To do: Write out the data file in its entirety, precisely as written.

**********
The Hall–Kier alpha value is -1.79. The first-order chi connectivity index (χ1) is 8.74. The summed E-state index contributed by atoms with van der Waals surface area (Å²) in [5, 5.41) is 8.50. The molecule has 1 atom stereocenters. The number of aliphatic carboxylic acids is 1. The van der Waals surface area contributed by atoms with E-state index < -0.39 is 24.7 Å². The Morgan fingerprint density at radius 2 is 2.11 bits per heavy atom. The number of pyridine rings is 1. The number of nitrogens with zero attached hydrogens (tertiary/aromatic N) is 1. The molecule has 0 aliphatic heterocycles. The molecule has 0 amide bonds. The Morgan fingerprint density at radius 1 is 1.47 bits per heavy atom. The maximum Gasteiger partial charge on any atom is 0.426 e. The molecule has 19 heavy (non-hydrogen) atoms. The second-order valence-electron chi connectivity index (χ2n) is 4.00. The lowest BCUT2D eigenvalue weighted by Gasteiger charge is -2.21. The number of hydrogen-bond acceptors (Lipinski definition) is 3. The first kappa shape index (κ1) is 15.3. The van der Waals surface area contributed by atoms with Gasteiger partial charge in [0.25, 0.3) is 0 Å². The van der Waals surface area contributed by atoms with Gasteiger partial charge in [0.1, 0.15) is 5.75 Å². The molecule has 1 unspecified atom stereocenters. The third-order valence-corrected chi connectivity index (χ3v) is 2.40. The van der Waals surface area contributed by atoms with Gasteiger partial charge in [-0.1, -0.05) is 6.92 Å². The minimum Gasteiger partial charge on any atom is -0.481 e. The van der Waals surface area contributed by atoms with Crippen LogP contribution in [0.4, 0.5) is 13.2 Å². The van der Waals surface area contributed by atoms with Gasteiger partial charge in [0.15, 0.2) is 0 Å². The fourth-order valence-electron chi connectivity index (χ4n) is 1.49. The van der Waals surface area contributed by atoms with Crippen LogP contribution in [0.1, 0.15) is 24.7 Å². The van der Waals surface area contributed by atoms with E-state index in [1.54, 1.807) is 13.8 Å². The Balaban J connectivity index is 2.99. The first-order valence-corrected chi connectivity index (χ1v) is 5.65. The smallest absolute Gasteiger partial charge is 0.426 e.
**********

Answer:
The Hall–Kier alpha value is -1.79. The first-order chi connectivity index (χ1) is 8.74. The summed E-state index contributed by atoms with van der Waals surface area (Å²) in [5, 5.41) is 8.50. The molecule has 1 atom stereocenters. The number of aliphatic carboxylic acids is 1. The van der Waals surface area contributed by atoms with E-state index < -0.39 is 24.7 Å². The Morgan fingerprint density at radius 2 is 2.11 bits per heavy atom. The number of pyridine rings is 1. The number of nitrogens with zero attached hydrogens (tertiary/aromatic N) is 1. The molecule has 0 aliphatic heterocycles. The molecule has 0 amide bonds. The Morgan fingerprint density at radius 1 is 1.47 bits per heavy atom. The maximum Gasteiger partial charge on any atom is 0.426 e. The molecule has 19 heavy (non-hydrogen) atoms. The second-order valence-electron chi connectivity index (χ2n) is 4.00. The lowest BCUT2D eigenvalue weighted by Gasteiger charge is -2.21. The number of hydrogen-bond acceptors (Lipinski definition) is 3. The first kappa shape index (κ1) is 15.3. The van der Waals surface area contributed by atoms with Gasteiger partial charge in [0.25, 0.3) is 0 Å². The van der Waals surface area contributed by atoms with Gasteiger partial charge in [0.1, 0.15) is 5.75 Å². The molecule has 1 unspecified atom stereocenters. The third-order valence-corrected chi connectivity index (χ3v) is 2.40. The van der Waals surface area contributed by atoms with Gasteiger partial charge in [-0.1, -0.05) is 6.92 Å². The minimum Gasteiger partial charge on any atom is -0.481 e. The van der Waals surface area contributed by atoms with Crippen LogP contribution in [0.4, 0.5) is 13.2 Å². The van der Waals surface area contributed by atoms with Gasteiger partial charge in [0.15, 0.2) is 0 Å². The fourth-order valence-electron chi connectivity index (χ4n) is 1.49. The van der Waals surface area contributed by atoms with Crippen LogP contribution in [0.1, 0.15) is 24.7 Å². The van der Waals surface area contributed by atoms with E-state index in [1.54, 1.807) is 13.8 Å². The Balaban J connectivity index is 2.99. The first-order valence-corrected chi connectivity index (χ1v) is 5.65. The smallest absolute Gasteiger partial charge is 0.426 e.